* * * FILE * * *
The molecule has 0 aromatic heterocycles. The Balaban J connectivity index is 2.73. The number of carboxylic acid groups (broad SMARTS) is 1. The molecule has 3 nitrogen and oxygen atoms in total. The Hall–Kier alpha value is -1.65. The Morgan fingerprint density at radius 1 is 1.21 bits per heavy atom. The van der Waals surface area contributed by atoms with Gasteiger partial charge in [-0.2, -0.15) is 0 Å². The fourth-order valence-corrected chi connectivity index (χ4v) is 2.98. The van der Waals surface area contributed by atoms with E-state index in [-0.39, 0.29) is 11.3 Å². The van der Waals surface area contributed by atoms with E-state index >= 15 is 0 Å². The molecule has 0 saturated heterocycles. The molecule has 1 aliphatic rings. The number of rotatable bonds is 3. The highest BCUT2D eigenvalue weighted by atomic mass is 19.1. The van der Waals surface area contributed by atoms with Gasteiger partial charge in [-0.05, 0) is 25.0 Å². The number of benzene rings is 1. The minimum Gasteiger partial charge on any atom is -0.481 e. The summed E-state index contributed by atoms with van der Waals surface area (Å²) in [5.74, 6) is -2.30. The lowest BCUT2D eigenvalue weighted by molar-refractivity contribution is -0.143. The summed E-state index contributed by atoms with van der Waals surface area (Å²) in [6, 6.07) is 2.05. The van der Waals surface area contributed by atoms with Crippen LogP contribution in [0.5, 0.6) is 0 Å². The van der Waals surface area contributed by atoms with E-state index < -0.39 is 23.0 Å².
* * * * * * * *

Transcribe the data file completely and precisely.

The molecule has 0 aromatic heterocycles. The Balaban J connectivity index is 2.73. The number of carboxylic acid groups (broad SMARTS) is 1. The molecule has 3 nitrogen and oxygen atoms in total. The Hall–Kier alpha value is -1.65. The Morgan fingerprint density at radius 1 is 1.21 bits per heavy atom. The van der Waals surface area contributed by atoms with Gasteiger partial charge in [-0.2, -0.15) is 0 Å². The fourth-order valence-corrected chi connectivity index (χ4v) is 2.98. The van der Waals surface area contributed by atoms with E-state index in [-0.39, 0.29) is 11.3 Å². The van der Waals surface area contributed by atoms with E-state index >= 15 is 0 Å². The molecule has 0 saturated heterocycles. The molecule has 1 aliphatic rings. The number of rotatable bonds is 3. The highest BCUT2D eigenvalue weighted by atomic mass is 19.1. The van der Waals surface area contributed by atoms with Gasteiger partial charge in [-0.05, 0) is 25.0 Å². The number of benzene rings is 1. The minimum Gasteiger partial charge on any atom is -0.481 e. The summed E-state index contributed by atoms with van der Waals surface area (Å²) in [5.74, 6) is -2.30. The lowest BCUT2D eigenvalue weighted by molar-refractivity contribution is -0.143. The summed E-state index contributed by atoms with van der Waals surface area (Å²) in [6, 6.07) is 2.05. The van der Waals surface area contributed by atoms with Crippen LogP contribution in [0.5, 0.6) is 0 Å². The van der Waals surface area contributed by atoms with E-state index < -0.39 is 23.0 Å².